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Rudyard Kipling Biography

(1865–1936), Stalky and Co, Plain Tales from the Hills, Soldiers Three, Life's Handicap

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English novelist, poet, and short-story writer, born in Bombay, India, the son of John Lockwood Kipling, art teacher and illustrator, and Alice, sister-in-law of Sir Edward Burne-Jones, the Pre-Raphaelite painter. As a young child, Kipling was left in England with foster-parents for several years, a traumatic experience of abandonment which was reworked notably in his important short story ‘Baa Baa, Black Sheep’. His secondary education was at the United Services College—an experience which forms the basis for Stalky and Co (1899). Returning to India at the age of 16, Kipling worked (18829) as a journalist on two leading Indian newspapers, and began to publish short fictions as a means of leavening their staple fare of official reports and home news. These were subsequently collected in a series of volumes for a local readership before being discovered by London publishers. Plain Tales from the Hills (1888), Soldiers Three (1889), and Life's Handicap (1891) are the most notable collections of Indian tales.

Kipling returned to London in 1889 to find himself a celebrity, though he soon experienced a severe mental breakdown—a central theme in his first published novel, The Light that Failed (1890). While in London, Kipling struck up a friendship with a young American, Wolcott Balestier, with whom he collaborated on another unremarkable novel, The Naulakha (1892). On Wolcott's sudden death, Kipling married his sister Carrie, with whom he had three children. The eldest daughter, Josephine, died in 1899 and Kipling's son John was killed in action in 1915. To these events are often attributed the growing melancholy of Kipling's writing after 1900, an almost pathological desire for privacy—his autobiography Something of Myself (1937) must be one of the most unrevealing specimens of the genre—and an increasing interest in the supernatural. For several years the Kiplings were unsettled, moving between Vermont, the west of England, and South Africa. This wandering lifestyle did not inhibit Kipling's creativity; in this period he produced novels such as Captains Courageous (1897) and Kim (1901), collections of short stories, including Many Inventions (1893) and The Day's Work (1898), and a considerable body of verse. In 1902 the Kiplings settled in Sussex, where Kipling enjoyed productive friendships with a number of neighbouring writers such as Conrad and Rider Haggard.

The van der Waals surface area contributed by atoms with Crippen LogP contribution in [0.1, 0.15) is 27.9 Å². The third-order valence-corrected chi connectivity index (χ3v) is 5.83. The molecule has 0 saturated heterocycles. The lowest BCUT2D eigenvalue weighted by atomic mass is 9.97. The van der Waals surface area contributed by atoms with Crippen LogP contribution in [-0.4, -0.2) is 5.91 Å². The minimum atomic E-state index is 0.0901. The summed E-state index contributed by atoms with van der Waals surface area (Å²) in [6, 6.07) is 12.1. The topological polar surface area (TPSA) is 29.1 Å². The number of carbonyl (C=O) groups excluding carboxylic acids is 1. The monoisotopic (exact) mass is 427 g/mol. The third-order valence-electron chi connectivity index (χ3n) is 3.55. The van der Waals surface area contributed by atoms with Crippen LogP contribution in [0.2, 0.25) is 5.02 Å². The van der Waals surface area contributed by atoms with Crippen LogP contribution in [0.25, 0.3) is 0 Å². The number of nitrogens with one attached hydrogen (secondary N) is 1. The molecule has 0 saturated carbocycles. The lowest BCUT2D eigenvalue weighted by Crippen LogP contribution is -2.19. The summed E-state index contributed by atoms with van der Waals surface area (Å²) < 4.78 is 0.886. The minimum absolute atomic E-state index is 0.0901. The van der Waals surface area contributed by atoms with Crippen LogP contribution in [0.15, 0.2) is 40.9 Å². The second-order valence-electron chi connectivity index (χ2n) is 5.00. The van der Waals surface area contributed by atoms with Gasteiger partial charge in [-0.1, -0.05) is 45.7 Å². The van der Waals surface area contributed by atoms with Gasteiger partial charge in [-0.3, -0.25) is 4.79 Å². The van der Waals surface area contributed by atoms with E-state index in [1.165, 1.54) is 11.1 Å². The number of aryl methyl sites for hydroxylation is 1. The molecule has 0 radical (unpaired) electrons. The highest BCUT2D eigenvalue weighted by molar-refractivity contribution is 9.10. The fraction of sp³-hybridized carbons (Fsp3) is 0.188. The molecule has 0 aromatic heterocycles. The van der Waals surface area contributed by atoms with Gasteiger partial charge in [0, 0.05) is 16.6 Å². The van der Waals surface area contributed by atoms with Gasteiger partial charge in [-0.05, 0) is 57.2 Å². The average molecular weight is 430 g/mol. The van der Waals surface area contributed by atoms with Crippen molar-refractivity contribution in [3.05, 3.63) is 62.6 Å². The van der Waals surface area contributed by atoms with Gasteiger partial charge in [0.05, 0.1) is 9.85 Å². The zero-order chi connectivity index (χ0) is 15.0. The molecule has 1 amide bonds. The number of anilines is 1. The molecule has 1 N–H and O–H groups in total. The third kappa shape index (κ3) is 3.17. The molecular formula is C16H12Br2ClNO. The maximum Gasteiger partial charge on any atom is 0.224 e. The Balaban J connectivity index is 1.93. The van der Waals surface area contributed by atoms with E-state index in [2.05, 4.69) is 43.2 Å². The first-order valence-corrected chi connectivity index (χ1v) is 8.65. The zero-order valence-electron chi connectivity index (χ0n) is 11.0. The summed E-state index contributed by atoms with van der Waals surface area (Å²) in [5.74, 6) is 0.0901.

Because of the Indian short stories and Kim, generally considered to be his only successful novel, Kipling is generally identified as ‘the laureate of empire’, to use Orwell's phrase. However, there is an enormous range of subject matter, genre, styles, and tones in Kipling's prose work, including fables, science fiction, war stories, ghost stories, and a range of material written for children, such as The Jungle Books (18945), Just So Stories (1902), Puck of Pook's Hill (1906), and Rewards and Fairies (1910). Kipling is also an underrated travel writer, with From Sea to Sea (1899) his most notable work in this mode. Three major volumes of short stories appeared in the twentieth century, but these are considered less even in quality than earlier collections. Kipling was also a prolific writer of poetry throughout his career; this ranges from light-hearted early satires like Departmental Ditties (1886) to gravely prophetic, moralizing explorations of national and international problems, such as ‘Recessional’ and the notorious ‘White Man's Burden’. Stylistically, Kipling's verse is most notable for its experiments in popular forms and dramatic voice, particularly Barrack-Room Ballads (1892).

Kipling's reputation has fluctuated wildly. Early in his career, he was hailed as the greatest new talent since Dickens, and Henry James saw in him the potential to become ‘an English Balzac’. His reputation abroad was such that in 1907 he became the first English recipient of the Nobel Prize for literature. However, his vigorous support for the British effort in the Great War, an increasing public distaste for empire, together with the advent of the experimental writing associated with Modernism, led to a rapid eclipse of his reputation by the time of his death. While Kipling began to receive sympathetic critical attention again after the publication of Charles Carrington's biography (1955), his reputation remains mixed. Many critics continue to upbraid Kipling for his allegedly supremacist views on race and empire. Others, however, suggest that attention to the complex forms of Kipling's narrative prove that his ideological positions are much more ambivalent than is often recognized. Kipling is undoubtedly one of the great short-story writers in English and the subtlety of his early narrative technique has led some to claim him as a proto-Modernist. Latterly Kipling's work has been republished in major new critical editions, and there has been a serious engagement with the enormous body of his poetry for the first time since T. S. Eliot's efforts in the 1940s—notably by Ann Parry, Peter Keating, and Andrew Rutherford. Biographies by Angus Wilson (1977) and Martin Seymour-Smith (1990) attest to the undiminished interest in Kipling's enigmatic and elusive personality and private life.

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